What was it that made me go to Asia Minor-Micra Asia and more importantly, what did I expect to achieve? For the benefit of all concerned, Asia Minor is an area once inhabited by Greeks from classical times all the way through to modern times. On a recent trip to Greece I suddenly decided that I would like to have a closer look at the shoreline that is visible from such islands as Lesvos and Chios. So, after consulting with my astonished relatives, I made the 60-minute boat trip from the port of Mytilene to Ayvalik (Ayvali) in Turkey. I think my ticket cost about $100, but somehow I forgot to buy a visa to enter the country – I will get to that matter shortly.

Sailing out of Mytilene harbour is a real treat, and casting my mind over to the many heroes and historical figures that, over time, had sailed in and out of the port, I felt a great sense of pride.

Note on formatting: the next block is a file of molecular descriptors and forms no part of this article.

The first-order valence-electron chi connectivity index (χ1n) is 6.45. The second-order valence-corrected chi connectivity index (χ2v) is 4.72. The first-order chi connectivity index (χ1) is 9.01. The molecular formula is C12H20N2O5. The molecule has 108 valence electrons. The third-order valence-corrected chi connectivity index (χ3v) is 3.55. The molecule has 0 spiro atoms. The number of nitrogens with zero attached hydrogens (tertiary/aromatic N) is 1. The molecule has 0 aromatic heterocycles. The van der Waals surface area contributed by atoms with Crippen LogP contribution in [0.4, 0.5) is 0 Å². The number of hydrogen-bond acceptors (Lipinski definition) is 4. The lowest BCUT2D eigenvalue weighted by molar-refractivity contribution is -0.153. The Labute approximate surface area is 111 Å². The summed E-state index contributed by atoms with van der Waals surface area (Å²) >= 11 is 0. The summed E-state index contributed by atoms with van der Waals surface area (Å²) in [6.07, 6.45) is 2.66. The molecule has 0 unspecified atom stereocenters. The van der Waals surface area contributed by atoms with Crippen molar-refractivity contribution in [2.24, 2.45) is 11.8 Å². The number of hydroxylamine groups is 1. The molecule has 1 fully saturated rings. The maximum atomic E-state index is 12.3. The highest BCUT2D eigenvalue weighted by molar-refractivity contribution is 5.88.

This pride grew as I sailed out of Greek waters and into the Turkish zone and as I approached the Asia Minor coast, which I had seen only from a distance in previous trips, I was impressed, heartened, saddened, emotional, all at once. How impressive is the coast of Asia Minor? It is absolutely spectacular, in keeping with the splendour of Greece proper. Before embarking on this adventure, I had decided to investigate my family tree and my discoveries concluded that my grandfather, after whom I am named, was born in the village of Karagatsi in Ayvali. Possibly my grandmother and, certainly, my great grandparents on my mother’s side were born in Smyrna, one of the oldest and greatest Greek cities. So you could say I was on a pilgrimage to visit places almost entirely forgotten by my own family. Upon entering the port, alone, and not wanting to speak to the port officials in Greek or Turkish, I was asked in very broken English if I had a visa, which I didn’t and I tried to explain why. The scary Port Captain, who could speak Greek, made me leave my bags by the dock, and motioned me to follow him into town. At this stage, I thought about making a run for it, or perhaps using diplomacy (American dollars) to get out of my situation. Reluctantly, I followed the Port Captain and in a matter of moments he was speaking to me cordially in English, offering cigarettes and asking me questions about Australia. The Port Captain took me to the bank, asked the Bank Manager to change my Greek currency into Turkish to pay for the visa and told him to look after any queries that I may have! After leaving the dock and the friendly Captain and his staff, I went looking for a hotel, English speakers and a town I thought would no longer exist. What I found was totally unexpected. No one spoke English, Turkish and French were the key languages. I found a lot of friendly Turkish people and I marvelled at how similar some of the Greek and Turkish customs are – tavli, the komboloi, the food and the characteristics and traits of the people. With assistance from the locals, I was able to find my grandfather’s village, located 45 minutes from Ayvali. By the way, Ayvali has a summer population of 250,000 people, an impressive array of markets and businesses and it is the gateway to various tours of ancient and Byzantine Greek cities. The bus took me to my destination on the second day of my adventure. I am not sure if I was prepared for what awaited at my journey’s end. I had arrived at, a small and run down town. Could this be the place where my grandfather and his relatives enjoyed a prosperous and fruitful upbringing? I thanked the driver, got off the bus and wandered around the small village with a disposable camera and bewildered looks from the villagers. No one questioned what I was doing there, nor did I question them. Up to 100 people reside in this village with many ruins visible from battles that took place here over 80 years ago, during the Asia Minor catastrophe. I came across houses from another time, not repaired and run-down. At some point after the “allied backed” Greek incursion of Asia Minor in 1920-22, my grandfather, a 16 year-old with a good education from a large family, returned from the fields, to see the death and destruction of the Greeks in Karagatsi. Family members and friends were killed. My grandfather and his brothers and various others were the fortunate ones – escaping with no family or village – only their lives. I was deeply saddened to see a village, once thriving with Greeks, now a small place littered with the ruins of houses from a bygone era. After wandering around a little while longer, I bought some refreshments from the service station on the main highway, which is the geographic centre of the village. I wondered how the people would have felt the day their village was destroyed. I thought about what my grandfather would have had to deal with and how he, and others like him, courageously carried on and found a new path. The survivors had no choice but to join the Greek military and fight for their freedom. This was their “new path.” My grandfather fought in the final stages of the Asia Minor campaign and was captured twice and escaped both occasions. Had the Greek monarchy not destroyed the campaign through incompetency and had the allies not betrayed the Greek military, the events that unfolded in early 1920’s, including the burning of Smyrna and the population exchange between Turkey and Greece, the Greeks would have been victorious and perhaps relations between Greece and Turkey would have been repaired much sooner. This is another story, though for another day. At this point, I returned to Ayvali and took in the Turkish hospitality and made arrangements to travel a few hours to Smyrna, now called Izmir, an industrious and populous city of 4 million people. I should add that, had the friendly tourist police officer not only helped me make my travel arrangements, I would never have worked out how to get out of Ayvali, he was indicative how nice the people of Aivali are to foreigners. On the afternoon of my third day in Asia Minor, I waited at the interstate bus depot, trains do not generally connect cities, autobusses do. I asked the bus driver, using my watch and a bit of animation, what time the bus was due to leave. After he had pointed to 2:30pm on my watch, I decided to use my spare 45 minutes to enjoy some Turkish cuisine at the bus depot restaurant. After about 10 minutes of eating and relaxing, comfortable in the knowledge that I had packed my bags onto the bus and had time on my side, I observed a bus turning onto the national highway. It looked a lot like mine! On closer, inspection, it was my bus. I jumped up, ran out of the restaurant, and onto the National Highway. Dodging cars and bikes, I ran like Carl Lewis at his peak and somehow made it alongside the bus. Frantically waving at the bus and its diver, I became a figure of comic relief for the passengers. People were waving back, not sure what to make of me. Fortunately, the bus driver recognised me and stopped the bus and let me on. Unfortunately, my ticket had been resold and I had to share my seat! However, the friendliness of the passengers, who all wanted to talk to me, was a pleasant enough experience and through limited English we chatted the whole trip. I finally arrived in Izmir, where I was befriended by an older Turkish man, in his 50’s. “Tson” lived in America for a long time and he took me around the city and showed me the highlights of local Turkish customs and culture. In Izmir, I was unable to locate Greek dwellings from the previous century, however, I toured the Gypsy quarter of the city and its impressive structures led me to ask myself, was this once a Greek, or Christian section of Smyrna? I made a visit the Port, a truly magnificent and wonderful section of the city. I tried to imagine how the allied ships and allied sailors allowed the city to burn in August 1922 and how they kept pushing Greek and other Christian civilians back into the sea and the city. My grandfather had found that British, Italian, French and, to a lesser extent, Americans were not keen to help the Greeks. It must be pointed out, though, that the US representatives and clergy did their best to protect the Greeks from further slaughter by protecting as many as they could within the confines of their embassy. I moved on from Smyrna and ventured to the scenic coastal towns so I could sail back to Greece through Chios. I farewelled Turkey with mixed thoughts, this was a golden country filled with hospitable people, balanced by some horrible incidents in the 1920’s. This trip made me realise that across our borders, there are some wonderful people and I hope that Greece and Turkey can continue building a lasting peace and friendship, regardless of the past. I have worked with various Turkish and Greek community representatives over the last few years, and I can’t speak highly enough of all the fantastic and genuine people I have known. I hope too that the Cyprus question can be resolved so that the citizens of both Turkish and Greek descent can live together in harmony. However, I must express regret that the Greek Government betrayed its own people in recent times when it did not go through with the creation of an official Hellenic Genocide Remembrance Day due to international pressure. For the sake of those who lost their lives during the Asia Minor campaign and to the civilians who were killed in the last 100 years of Ottoman rule, I think it would be ideal to remember them.